August 9, 2011
The power of Music Babble
One of the most powerful things I’ve learned my education as early childhood music specialist is that music IS a language. This is more than a catchy or cliché saying –its actually researched based and proven true. Based on the research of Gordon and the Music Learning Theory, our brain processes musical material like it does language material. So how does this affect our Music Together classes and early childhood music education? It’s the crux of our philosophy and incorporated into every aspect of the class.
Throughout a Music Together class you’ll hear the teacher lead the parents in what we call “tonal patterns” and “rhythm patterns”. These sound like 3 short pitches for a tonal pattern or a 4-beat rhythm chanted on “bah – bah” sounds for a rhythm pattern. Rather than being silly or “baby” talk, these are like single “music words”. Just as we learn our native language by first listening and absorbing, later babbling and then eventually learning single words, we do the same in music. Experience with tonal and rhythm patterns are extremely important for children to understand the orderly arrangement or syntax of tones and rhythm inherent in the music of our culture.
Children frequently respond to these patterns in our class, either through a baby’s coo or a toddler improvising their own 4-beat pattern (a GREAT sign of rhythmic development!). The patterns are so short, so they act as a catalyst for inducing a special attentiveness and meaningful response to music. They also encourage “music babble”. Parents love to hear their young children babbling in their native language and trying out new words, which is the same thing we want to encourage children to do with music. Tonal and rhythm patterns are stepping stones into music babble because they are performed on syllables (bum or bah) that naturally fit into the speech patterns of even the youngest child.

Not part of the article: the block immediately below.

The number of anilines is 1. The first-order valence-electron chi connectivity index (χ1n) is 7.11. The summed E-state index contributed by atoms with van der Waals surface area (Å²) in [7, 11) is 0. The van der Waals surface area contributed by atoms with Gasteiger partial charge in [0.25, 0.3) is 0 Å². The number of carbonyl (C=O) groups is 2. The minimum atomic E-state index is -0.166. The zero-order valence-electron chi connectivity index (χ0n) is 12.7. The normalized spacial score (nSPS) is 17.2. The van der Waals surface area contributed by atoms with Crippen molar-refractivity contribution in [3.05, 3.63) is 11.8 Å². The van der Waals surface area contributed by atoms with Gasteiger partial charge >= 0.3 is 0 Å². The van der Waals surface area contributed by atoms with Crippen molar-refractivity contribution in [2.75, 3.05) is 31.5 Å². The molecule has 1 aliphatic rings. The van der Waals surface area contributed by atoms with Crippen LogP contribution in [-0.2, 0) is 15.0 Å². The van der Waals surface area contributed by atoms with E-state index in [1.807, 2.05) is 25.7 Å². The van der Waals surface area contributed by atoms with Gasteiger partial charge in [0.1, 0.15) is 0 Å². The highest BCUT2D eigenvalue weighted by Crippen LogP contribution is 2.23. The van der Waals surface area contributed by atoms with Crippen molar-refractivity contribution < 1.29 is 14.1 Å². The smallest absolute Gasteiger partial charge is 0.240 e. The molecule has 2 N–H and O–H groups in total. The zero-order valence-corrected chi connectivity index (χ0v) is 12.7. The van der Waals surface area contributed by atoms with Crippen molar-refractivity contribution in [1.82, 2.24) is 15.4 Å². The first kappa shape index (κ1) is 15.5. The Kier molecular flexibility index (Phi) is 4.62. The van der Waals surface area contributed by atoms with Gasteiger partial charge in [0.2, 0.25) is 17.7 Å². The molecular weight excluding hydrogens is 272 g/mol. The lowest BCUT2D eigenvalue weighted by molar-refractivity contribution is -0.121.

When a very young child speaks a single word, like “milk”, a parent will interpret the meaning and respond with full communication, for example, “Are you thirsty? Would you like to drink your milk?” The child hears the whole sentence stimulated from their expression of an essential part. This type of interaction is of utmost importance if the child is to teach himself language. The same is true when a child is learning music. They need to babble with pitches and short rhythms, and in turn hear a “music whole” back – like an entire song or entire chant.
If words are building blocks of language, than patterns are the building blocks of music. When we sing songs and chants in our class, we are creating the whole of music, complete with the orderly arrangement of tones and rhythms necessary for a child to hear when emerging from music babble. Parents in our Music Together classes learn to recognize music babble not as baby talk but as an absolute essential part of music language development. They also learn to respond to a child’s babble with “music sentences” – improvised strings of tonal or rhythm patterns. This leads to encouraging improvisation in music, and allowing children the freedom of holding “music conversations” – pure tones and rhythms given back and forth! The power behind music babble is that it leads to a child understanding how to create and express music of their own, and not feel bound to a printed page of notation years down the road.
Come to a FREE Music Together Demo Class and hear tonal and rhythm patterns for yourself and your child! Get started on your music journey today by calling the Grosse Pointe Music Academy and RSVP for a Demo Class now!
Written by Sarah Boyd, Director of Music Together of Grosse Pointe
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